where in (19), a “1” or a “−1” correspond respectively to φ_{n}__= 0 or φ_{n}=π in (7). Then, based on (18) and (19) build the vectors {C_{m}} as defined in (7). The PLCP preamble (‘SYNC’) in the 802.11a PHY, comprises two identical long training sequences at start times denoted by T_{1}and T_{2}. To maximize the allowed delay spread (or in other words maximize the length of the cyclic extension at the left side) choose to synchronize to the beginning of the time T_{2}. __

The following are the steps operated in the AP receiver in the preferred form of operation of the algorithm:

- 1) store the received samples of the PLCP;
- 2) make use of the ‘Frame Sync’ (received separately) provided by the receiver to locate the beginning of T
_{2 }in off-line mode; - 3) use the channel fine frequency estimation to compensate the time samples for the frequency offset;
- 4) compute C in (6) with the help of the FFT of the time samples;
- 5) compute |<C,C
_{k}>| in (13). The smallest J satisfying$\begin{array}{cc}\frac{\uf603<C,{C}_{J}>\uf604}{\underset{k}{\mathrm{max}}\left\{\uf603<C,{C}_{k}>\uf604\right\}}>0.5& \left(20\right)\end{array}$

is the index corresponding to the shortest path; - 6) compute the path length d=c·τ
_{J}, where c is the speed of light.

__
__

## Claims

1. A method of estimating the distance between a first wireless communication terminal and a second wireless communication terminal including:

- (i) receiving at the first terminal a received signal comprising a composite multipath derivative of a RF transmission signal transmitted by a second terminal which transmission signal comprises an OFDM signal; and

- (ii) processing the received signal including performing a demodulation operation to produce a demodulated signal;

- (iii) resolving the demodulated signal into a plurality of components corresponding to different path length components included in the received signal by producing a composite vector C of phasors from the demodulated signal, constructing a special set {Ck} of vectors, wherein each component cf the set {Ck} corresponds to a different particular path length travelled by the received signal, and carrying out a mathematical functional operation to find the absolute value of the inner product |<C,Ck>| of the composite vector C with each of the components of the constructed set {Ck};

- (iv) identifying which of the resolved components corresponds to a shortest path length; and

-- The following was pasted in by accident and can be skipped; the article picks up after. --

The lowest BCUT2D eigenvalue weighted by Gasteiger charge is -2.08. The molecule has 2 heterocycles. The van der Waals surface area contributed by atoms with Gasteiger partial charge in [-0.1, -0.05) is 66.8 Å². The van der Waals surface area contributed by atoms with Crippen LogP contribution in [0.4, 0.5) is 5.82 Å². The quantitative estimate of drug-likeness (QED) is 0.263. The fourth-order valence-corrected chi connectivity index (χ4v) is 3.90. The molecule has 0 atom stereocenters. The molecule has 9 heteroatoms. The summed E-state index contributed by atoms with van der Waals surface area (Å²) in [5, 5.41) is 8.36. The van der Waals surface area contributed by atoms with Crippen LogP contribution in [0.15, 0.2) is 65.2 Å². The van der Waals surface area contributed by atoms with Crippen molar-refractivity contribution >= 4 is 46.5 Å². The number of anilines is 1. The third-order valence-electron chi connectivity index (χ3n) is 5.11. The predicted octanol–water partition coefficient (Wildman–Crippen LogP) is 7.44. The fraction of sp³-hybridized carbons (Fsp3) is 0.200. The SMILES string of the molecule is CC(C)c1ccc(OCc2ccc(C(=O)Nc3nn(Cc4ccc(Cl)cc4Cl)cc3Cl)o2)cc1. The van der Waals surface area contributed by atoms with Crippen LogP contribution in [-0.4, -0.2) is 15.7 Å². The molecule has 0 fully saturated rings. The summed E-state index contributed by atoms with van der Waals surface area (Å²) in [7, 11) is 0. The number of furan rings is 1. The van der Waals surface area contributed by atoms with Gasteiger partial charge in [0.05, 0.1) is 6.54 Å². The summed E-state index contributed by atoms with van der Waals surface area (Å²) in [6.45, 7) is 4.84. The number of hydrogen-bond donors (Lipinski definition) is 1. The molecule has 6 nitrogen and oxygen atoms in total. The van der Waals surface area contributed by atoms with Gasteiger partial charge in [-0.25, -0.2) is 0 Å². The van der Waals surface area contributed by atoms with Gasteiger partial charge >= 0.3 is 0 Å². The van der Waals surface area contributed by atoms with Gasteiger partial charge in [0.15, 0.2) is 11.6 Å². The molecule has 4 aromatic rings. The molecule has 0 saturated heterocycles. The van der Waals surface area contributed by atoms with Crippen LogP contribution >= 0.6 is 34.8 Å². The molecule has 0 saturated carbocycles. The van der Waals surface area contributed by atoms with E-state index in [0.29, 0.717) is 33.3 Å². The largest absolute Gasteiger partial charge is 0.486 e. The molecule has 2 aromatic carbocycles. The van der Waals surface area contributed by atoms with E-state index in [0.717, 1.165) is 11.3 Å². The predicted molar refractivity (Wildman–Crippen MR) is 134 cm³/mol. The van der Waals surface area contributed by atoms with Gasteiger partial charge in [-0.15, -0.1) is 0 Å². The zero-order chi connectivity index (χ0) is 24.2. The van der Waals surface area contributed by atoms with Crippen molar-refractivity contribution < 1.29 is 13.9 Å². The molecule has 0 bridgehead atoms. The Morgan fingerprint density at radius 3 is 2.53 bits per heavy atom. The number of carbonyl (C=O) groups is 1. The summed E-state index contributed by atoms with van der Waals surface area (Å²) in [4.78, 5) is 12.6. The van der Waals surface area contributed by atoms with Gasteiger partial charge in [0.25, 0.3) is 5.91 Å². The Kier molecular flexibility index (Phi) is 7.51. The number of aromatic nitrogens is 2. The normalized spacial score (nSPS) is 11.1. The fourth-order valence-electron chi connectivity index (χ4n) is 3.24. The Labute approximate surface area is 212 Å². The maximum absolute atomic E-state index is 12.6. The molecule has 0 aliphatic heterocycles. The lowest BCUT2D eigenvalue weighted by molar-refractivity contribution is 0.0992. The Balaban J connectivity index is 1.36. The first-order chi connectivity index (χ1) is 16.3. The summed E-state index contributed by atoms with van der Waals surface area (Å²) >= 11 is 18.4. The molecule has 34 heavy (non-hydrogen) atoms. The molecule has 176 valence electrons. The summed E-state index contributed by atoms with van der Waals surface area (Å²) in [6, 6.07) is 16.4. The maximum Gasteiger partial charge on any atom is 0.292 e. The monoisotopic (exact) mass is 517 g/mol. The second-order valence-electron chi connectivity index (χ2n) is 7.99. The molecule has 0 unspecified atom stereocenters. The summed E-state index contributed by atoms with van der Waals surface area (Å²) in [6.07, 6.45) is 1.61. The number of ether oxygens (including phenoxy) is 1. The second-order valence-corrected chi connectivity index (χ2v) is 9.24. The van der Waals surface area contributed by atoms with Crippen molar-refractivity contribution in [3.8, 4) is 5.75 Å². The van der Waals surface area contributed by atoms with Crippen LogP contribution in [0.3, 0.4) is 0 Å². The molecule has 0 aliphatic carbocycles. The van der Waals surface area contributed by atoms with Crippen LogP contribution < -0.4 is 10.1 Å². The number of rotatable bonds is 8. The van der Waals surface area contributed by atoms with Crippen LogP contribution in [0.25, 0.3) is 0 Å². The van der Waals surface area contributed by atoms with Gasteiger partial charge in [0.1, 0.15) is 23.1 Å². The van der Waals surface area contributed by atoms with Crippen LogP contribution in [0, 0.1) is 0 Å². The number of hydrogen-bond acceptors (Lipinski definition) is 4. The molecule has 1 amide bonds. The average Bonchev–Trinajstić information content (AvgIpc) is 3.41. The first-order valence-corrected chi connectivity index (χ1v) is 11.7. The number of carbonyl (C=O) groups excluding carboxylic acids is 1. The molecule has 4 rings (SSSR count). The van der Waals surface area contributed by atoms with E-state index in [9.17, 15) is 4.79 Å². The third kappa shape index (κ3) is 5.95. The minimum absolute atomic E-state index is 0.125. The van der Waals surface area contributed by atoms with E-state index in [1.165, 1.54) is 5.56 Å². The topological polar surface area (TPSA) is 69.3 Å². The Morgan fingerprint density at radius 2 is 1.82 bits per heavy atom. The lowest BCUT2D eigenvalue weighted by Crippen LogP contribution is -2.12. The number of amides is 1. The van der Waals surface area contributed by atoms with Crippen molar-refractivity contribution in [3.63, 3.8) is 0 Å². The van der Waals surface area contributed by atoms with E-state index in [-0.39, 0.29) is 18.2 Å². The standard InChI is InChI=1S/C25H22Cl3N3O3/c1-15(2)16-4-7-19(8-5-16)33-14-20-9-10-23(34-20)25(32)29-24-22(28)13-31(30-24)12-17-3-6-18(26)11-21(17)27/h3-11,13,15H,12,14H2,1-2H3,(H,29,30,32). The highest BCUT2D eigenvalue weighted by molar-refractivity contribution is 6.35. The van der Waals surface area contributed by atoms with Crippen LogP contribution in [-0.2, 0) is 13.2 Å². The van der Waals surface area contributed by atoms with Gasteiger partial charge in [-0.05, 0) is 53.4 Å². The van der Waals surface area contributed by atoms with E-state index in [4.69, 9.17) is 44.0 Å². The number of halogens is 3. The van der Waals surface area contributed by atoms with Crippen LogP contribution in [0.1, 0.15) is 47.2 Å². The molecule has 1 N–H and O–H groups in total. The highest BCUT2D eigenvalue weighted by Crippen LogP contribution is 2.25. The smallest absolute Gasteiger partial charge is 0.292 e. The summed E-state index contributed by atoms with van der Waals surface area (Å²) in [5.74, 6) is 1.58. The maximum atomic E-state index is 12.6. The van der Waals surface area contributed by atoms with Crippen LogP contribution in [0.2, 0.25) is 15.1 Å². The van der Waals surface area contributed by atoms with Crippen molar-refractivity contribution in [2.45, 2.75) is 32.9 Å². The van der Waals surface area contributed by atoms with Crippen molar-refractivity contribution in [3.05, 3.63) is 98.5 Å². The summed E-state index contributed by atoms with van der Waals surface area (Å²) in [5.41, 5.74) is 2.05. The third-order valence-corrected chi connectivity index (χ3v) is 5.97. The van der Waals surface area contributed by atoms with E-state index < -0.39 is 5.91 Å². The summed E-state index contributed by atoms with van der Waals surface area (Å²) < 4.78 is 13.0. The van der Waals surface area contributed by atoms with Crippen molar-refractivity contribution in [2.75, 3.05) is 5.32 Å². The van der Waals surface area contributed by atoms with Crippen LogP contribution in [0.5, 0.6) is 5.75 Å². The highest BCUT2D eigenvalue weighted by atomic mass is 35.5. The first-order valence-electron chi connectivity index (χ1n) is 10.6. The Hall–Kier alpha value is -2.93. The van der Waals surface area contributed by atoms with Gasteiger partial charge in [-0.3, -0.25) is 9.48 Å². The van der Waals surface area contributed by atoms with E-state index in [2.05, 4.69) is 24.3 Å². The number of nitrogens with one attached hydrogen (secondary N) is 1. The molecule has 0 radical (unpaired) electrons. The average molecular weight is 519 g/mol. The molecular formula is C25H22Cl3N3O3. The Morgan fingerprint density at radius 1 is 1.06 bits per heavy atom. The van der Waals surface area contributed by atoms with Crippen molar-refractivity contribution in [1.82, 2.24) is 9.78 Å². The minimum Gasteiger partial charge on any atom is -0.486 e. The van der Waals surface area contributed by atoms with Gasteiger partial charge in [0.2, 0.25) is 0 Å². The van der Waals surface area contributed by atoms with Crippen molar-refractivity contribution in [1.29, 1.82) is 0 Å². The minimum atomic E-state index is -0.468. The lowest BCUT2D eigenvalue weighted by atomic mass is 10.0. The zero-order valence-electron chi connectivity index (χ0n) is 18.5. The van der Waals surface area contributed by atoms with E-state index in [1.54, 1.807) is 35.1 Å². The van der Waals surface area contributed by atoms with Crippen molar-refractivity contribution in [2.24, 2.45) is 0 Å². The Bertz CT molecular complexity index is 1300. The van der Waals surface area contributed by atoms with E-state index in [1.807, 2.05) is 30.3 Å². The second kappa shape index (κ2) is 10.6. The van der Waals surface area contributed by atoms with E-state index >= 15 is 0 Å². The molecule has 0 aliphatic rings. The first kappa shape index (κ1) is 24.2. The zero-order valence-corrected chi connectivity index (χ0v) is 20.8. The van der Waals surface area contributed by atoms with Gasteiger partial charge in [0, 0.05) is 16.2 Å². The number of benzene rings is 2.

- (v) for the identified component, computing a time of travel from the second terminal to the first terminal.

2. A method according to claim 1 including determining by the first terminal a strength value for each of the components resolved in step (iii).

3. A method according to claim 2 wherein the strength value is compared with a threshold value to determine if the strength value is to be considered as non-zero, and in step (iv) only components having non-zero strength values are included to find the component having the shortest path length.

4. A method according to claim 3 wherein the signal received and processed by the first terminal is a multipath derivative of the PLCP (Physical Layer Convergence Procedure) Training Signal defined in the 802.11 standard.

5. A method according to claim 4 wherein information produced as an output by the demodulation operation in step (ii) is stored in a memory.

6. A method according to claim 5 wherein the information stored in the memory comprises time samples and the method includes applying to the information a processing function to locate a time corresponding to a start of a training symbol within the stored time samples.

7. A method according to claim 6 wherein the processing function is operable to locate within the stored time samples a time T2 corresponding to the start of a second transmission of a training symbol.

8. A method according to claim 7 including applying by the first terminal a correction factor to the stored time samples to compensate for frequency offset.

9. A method according to claim 8 including performing a fast fourier transform (FFT) operation on the time samples to produce the composite vector C of phasors.

10. A first wireless communication terminal operable to measure the distance between itself and second wireless communication terminal, the first terminal including:

- (i) a receiver for receiving a received signal comprising a composite multipath derivative of a RF transmission signal transmitted by a second terminal which transmission signal comprises an OFDM signal; and

- (ii) a demodulator for performing a demodulation operation on the received signal to produce a demodulated signal; and

- iii) one or more processors operable to: